My Favorite Ways to Say Thanks:

  • Say thank you for the small stuff. We all have our every day responsibilities – taking out the trash, preparing dinner, loading the dishwasher, paying the bills. But just because these things are requirements doesn’t mean we can’t say thank you to the people in our lives who take care of them (or that we wouldn’t appreciate a thank you in return). Make it habit to say thank you daily to your kids, your spouse or partner, your work colleagues, your barista, you waitress…
  • Keep a mental list of your friends’ favorite things. The best gifts are rarely big and expensive – they are simple, thoughtful and spot-on. Gift-giving is a classic way to express gratitude, but when we really notice others we are able to say thank you with a token of our appreciation that is more than just a check box. So, make mental list or write down things you want to remember. When it’s time to say thank you, you’ll know just the small, but perfect way to do it.
  • Put it in writing. I am a huge fan of sending a card, but there’s nothing wrong with an email, a Facebook message or a text. Set aside time regularly to send thank you notes even for the smallest things – including a simple message to say, “Thank you for being you.”
  • Create traditions with your friends and family. We think of traditions often during holidays, but the truth is traditions can be a part of our lives at any time of year. When we work together with our loved ones to do things that are important to each of us we send the message, through effort, pre-planning and remembering, that the people around us matter and that we’re grateful for the role they play in our lives.
  • Share stories and ask questions. Showing interest in the experiences of the people in your life demonstrates that you value and appreciate their presence and that you’re willing to invest in cultivating a deeper relationship. Here’s a great list to get your started on this one!

These are my favorites, but there’s no need to stop there! Check out other awesome (and super creative) ways to say thank you here, here and here.

Welcome 2015!


Happy New Year from World Tree Coaching! As I find myself today coming out from the isolation of having been home with my kids for almost three weeks, I realize I’ve got a bit of catching up to do.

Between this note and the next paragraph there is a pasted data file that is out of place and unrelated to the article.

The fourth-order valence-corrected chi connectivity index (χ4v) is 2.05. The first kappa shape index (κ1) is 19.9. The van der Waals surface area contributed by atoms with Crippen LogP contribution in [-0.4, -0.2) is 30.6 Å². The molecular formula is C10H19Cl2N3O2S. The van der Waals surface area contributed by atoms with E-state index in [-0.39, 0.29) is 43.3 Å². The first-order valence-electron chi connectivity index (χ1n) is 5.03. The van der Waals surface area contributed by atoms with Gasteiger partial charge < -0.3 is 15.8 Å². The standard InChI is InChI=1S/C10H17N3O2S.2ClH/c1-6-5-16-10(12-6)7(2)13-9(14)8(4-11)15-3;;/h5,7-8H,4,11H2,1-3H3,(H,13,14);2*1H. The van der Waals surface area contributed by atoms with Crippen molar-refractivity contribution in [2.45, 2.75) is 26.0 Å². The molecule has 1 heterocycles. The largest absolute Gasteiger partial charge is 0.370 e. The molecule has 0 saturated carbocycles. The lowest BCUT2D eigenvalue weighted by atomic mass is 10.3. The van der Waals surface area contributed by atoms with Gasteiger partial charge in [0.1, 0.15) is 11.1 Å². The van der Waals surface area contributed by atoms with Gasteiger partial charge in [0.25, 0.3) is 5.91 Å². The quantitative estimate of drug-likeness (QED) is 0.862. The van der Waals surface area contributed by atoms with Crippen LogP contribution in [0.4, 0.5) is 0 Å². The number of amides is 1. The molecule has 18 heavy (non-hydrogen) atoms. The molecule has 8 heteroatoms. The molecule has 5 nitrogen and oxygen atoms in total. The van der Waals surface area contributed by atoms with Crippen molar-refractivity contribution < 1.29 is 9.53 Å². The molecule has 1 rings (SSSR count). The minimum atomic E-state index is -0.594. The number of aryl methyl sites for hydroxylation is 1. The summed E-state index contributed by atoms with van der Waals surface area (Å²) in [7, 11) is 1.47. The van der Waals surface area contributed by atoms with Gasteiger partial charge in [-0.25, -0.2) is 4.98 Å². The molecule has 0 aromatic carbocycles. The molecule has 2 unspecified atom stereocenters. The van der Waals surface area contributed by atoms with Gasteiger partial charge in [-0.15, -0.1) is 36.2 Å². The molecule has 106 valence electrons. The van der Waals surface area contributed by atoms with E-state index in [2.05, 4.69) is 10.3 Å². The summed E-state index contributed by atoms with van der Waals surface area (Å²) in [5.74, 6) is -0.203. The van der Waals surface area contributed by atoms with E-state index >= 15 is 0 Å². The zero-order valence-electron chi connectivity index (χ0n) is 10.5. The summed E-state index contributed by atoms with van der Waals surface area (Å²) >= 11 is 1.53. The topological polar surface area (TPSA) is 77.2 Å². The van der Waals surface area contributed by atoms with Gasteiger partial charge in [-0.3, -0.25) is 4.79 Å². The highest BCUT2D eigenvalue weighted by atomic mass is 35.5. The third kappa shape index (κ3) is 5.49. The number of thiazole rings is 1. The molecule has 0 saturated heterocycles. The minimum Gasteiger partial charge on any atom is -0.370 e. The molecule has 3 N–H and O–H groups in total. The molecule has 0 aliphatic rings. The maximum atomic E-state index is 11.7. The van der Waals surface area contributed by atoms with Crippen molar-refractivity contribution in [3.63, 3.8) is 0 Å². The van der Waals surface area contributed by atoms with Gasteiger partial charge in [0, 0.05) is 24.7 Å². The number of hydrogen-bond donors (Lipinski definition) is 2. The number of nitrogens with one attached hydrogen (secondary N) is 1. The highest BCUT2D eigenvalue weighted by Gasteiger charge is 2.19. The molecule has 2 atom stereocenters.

Actually, I was realizing that all along. Only now that I sit down in front of my computer and take the steps to get organized do I realize what all that entails.

While I’ve been pretty quiet on the blogging front these past couple of weeks, I have been thinking a lot about the New Year and what this time of year means to most of us. Even if you’re not a resolution-maker, there’s something about the New Year that forces us to examine the past and look ahead to the future.

Right now all over the internet you’re going to see post after post telling you exactly how to create your resolutions, keep your resolutions, fine-tune your resolutions, pick the best resolutions….and even some that will tell you to ditch resolutions all together. So much telling!

In light of so much telling, I’m going to try not to get too tell-y or preach-y here. But, I would love the opportunity to remind you that genuinely reflecting on who and where you are is a good thing. In fact, whether you’re really a resolution-maker or not, probably one of the best things you can do for yourself in 2015 is take a nice long look in the mirror and get up close and personal with the person looking back at you.

So in the spirit of curiosity and inquiry (not telling), I’m just gonna’ pose a few questions…

Is it possible that all you really need to get started on 2015 is to love yourself a bit more?

What would happen if you were to stop putting yourself down, comparing yourself to others and wishing things were different than the way they really are?

What if, even though there are things you’d like to do differently, you told yourself that you’re really enough just as you are?

Imagine confronting life’s challenges (spoiler alert: there’s no escaping the hard times) knowing that yes, you are really doing all you can.

And, what if, after taking more time to know and be yourself, all that other stuff you’re adding to the resolution list seemed so much clearer?

And what if all this wasn’t just silly, cheesy, random fluff?

It’d be pretty amazing, wouldn’t it?

Throughout 2015, my goal will be to continue helping people rediscover that they’re enough…more than enough really. I want my clients, my friends and my family members to know that their challenges and their strengths work in tandem to create a fully capable and loving person. Confession: I even want to keep reminding myself of that.